I first met with a pelvic floor PT a few years after having my second child, and only after I was in so much pain I could barely walk, much less run. I should have visited one much sooner, as I suffered extreme pubic symphysis dysfunction. I could easily ‘click’ my pubic symphysis joint in and out of place, experienced extreme pelvic floor pain with running and walking, and also had recurring back spasms. It was not awesome. I did only a short stint with a pelvic floor physical therapist (PT) before becoming pregnant with my third child.
Following the birth of my son, my OB/GYN referred me to a pelvic floor PT to help me get back on my way towards running. While I didn’t actually start running until about 3-4 months after giving birth, I started doing a basic pelvic floor rehab program a couple of weeks after birth. This basic routine was augmented and directed after meeting with a pelvic floor specialist. Now, I meet with my pelvic floor therapist every two weeks.
What is your pelvic floor?
The pelvic floor is the network of muscles that supports your entire abdomen and pelvis. This finely tuned network of muscles is kind of shaped like a bowl. During pregnancy and birth, these muscles can be stretched, tightened, weakened, or even sustain tears and build scar tissue. Abdominal muscles accommodate your baby by stretching; this can lead to diastasis rectus abdominus (DRA), which can in turn lead to poor core strength and pelvic and back pain.
The joints of the pelvis and back are strained during pregnancy as the weight of your baby and belly grow. This affects your posture, and after months of conditioning to a forward-canted posture, it is hard to return to a healthy posture after birth. This is especially true if your core muscles have been weakened, strained, or grown into a lopsided strength distribution.
During pregnancy, your body releases an abundance of relaxin, the hormone that helps to loosen joints and ligaments. This loosening is what allows your pelvis to expand during childbirth to accommodate an infant. However, these muscles, ligaments, and joints are under a lot of stress, and for a long time during pregnancy. Returning to a healthful, non-pregnant status can require some work.
What happens during a pelvic physical therapy exam?
First, most therapists do an extensive intake process. This includes questionnaires, and importantly, a thorough assessment of the pelvic floor muscles. This usually includes both external and internal exams, though if you are not comfortable, the internal exam can be postponed or skipped entirely. The PT will also likely look at your posture, lower back, and core muscles. The PT will probably discuss any common postpartum issues you may be experiencing or may have experienced. These include incontinence (do you pee when sneezing, coughing, trampolining, or running?), back or pelvic pain or pressure, numbness in your pelvis, perineal pain, or, in some cases, pain with walking or running.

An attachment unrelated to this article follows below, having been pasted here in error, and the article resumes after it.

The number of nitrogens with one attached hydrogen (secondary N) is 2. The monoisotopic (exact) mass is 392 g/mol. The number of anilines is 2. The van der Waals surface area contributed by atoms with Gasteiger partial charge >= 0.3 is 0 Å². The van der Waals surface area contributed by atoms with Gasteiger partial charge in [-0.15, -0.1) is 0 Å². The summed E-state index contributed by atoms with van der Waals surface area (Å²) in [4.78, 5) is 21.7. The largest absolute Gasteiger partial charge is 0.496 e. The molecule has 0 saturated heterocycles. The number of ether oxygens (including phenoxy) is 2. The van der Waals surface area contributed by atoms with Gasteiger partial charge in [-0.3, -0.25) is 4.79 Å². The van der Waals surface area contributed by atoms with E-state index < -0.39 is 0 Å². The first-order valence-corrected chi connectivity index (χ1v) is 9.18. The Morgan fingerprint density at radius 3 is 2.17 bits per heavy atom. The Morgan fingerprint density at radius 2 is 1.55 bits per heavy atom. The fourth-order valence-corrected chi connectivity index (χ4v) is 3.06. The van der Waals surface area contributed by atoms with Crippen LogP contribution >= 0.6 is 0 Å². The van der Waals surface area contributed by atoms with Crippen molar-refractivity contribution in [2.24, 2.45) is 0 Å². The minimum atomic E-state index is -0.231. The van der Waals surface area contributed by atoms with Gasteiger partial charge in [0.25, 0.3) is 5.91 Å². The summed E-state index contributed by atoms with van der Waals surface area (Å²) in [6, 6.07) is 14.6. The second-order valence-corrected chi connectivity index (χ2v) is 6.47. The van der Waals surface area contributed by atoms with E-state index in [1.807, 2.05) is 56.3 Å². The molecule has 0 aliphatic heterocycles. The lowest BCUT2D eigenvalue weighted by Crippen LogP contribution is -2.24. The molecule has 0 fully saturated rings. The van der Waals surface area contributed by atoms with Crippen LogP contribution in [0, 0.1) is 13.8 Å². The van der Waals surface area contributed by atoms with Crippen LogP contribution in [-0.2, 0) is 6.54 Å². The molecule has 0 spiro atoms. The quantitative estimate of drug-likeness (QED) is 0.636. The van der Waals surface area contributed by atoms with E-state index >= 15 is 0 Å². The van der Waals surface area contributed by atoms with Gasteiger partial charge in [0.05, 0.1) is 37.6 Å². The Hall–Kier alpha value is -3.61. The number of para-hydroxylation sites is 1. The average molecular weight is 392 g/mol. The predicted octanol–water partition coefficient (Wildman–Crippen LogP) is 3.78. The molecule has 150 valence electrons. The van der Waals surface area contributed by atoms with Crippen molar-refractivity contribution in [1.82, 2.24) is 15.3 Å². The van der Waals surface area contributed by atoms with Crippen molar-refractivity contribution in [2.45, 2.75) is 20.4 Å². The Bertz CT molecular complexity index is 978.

One of the biggest things to keep in mind is that as a patient, it is best to be as clear as possible with your therapist. Don’t be shy! Ask questions, be specific, and be open to discussing anything you may be experiencing.
Some major pelvic floor issues
Pelvic floor dysfunction (PFD): this is when you have overly tight pelvic floor muscles, which cause pain, incontinence, and more.
Pubic symphysis disfunction (PSD): the pubic symphysis joint is the front of your pelvis, where the two halves of your pelvis join. Thanks to the relaxin you had during pregnancy, this joint can be loose and painful after pregnancy.
Diastasis rectus abdominus (DRA): about ⅔ of women experience diastasis recti after pregnancy. This can be seen and felt as a ‘splitting’ of the abdominal muscles. Often, women want to do crunches and planks to help tone up their bodies postpartum. Unfortunately, these exercises can exacerbate DRA (so as your pelvic PT for a better program!).
Perineal Pain: this common issue often follows birth where the mother has experienced perineal tearing and the muscles tighten protectively around the area…but then the muscles don’t ever allow themselves to relax.
Pelvic organ prolapse: the pelvic floor muscles are critical in holding the abdominal organs in place. When these muscles are strained to the point where they can no longer perform this function, the organs can drop down into the pelvis, which is not where they are supposed to be. The degree of prolapse can vary.
Persistent pelvic pain: Pelvic pain can persist or recur years after childbirth. As you age, injuries both treated and overlooked in youth can return with a different expression. Sacroiliac joint pain, pelvic girls pain, groin pain, C-section scar or eipsiotomy scars can also present pain that can be addressed by a pelvic floor PT.
How do I find a pelvic floor PT?
You have many resources available to find a PT that works for you and your insurance plan. Your OBGYN or midwife likely is your first option. They can set you up with a referral if that is needed.
The Academy of the American Physical Therapy Association has a PT locator that will help to sort by location. The International Pelvic Pain Society also has a search tool that can also help you find a provider.
Most European countries enfold pelvic floor therapy as part of the normal postpartum routine; here in the US we have to do it ourselves, so it’s a lot more work.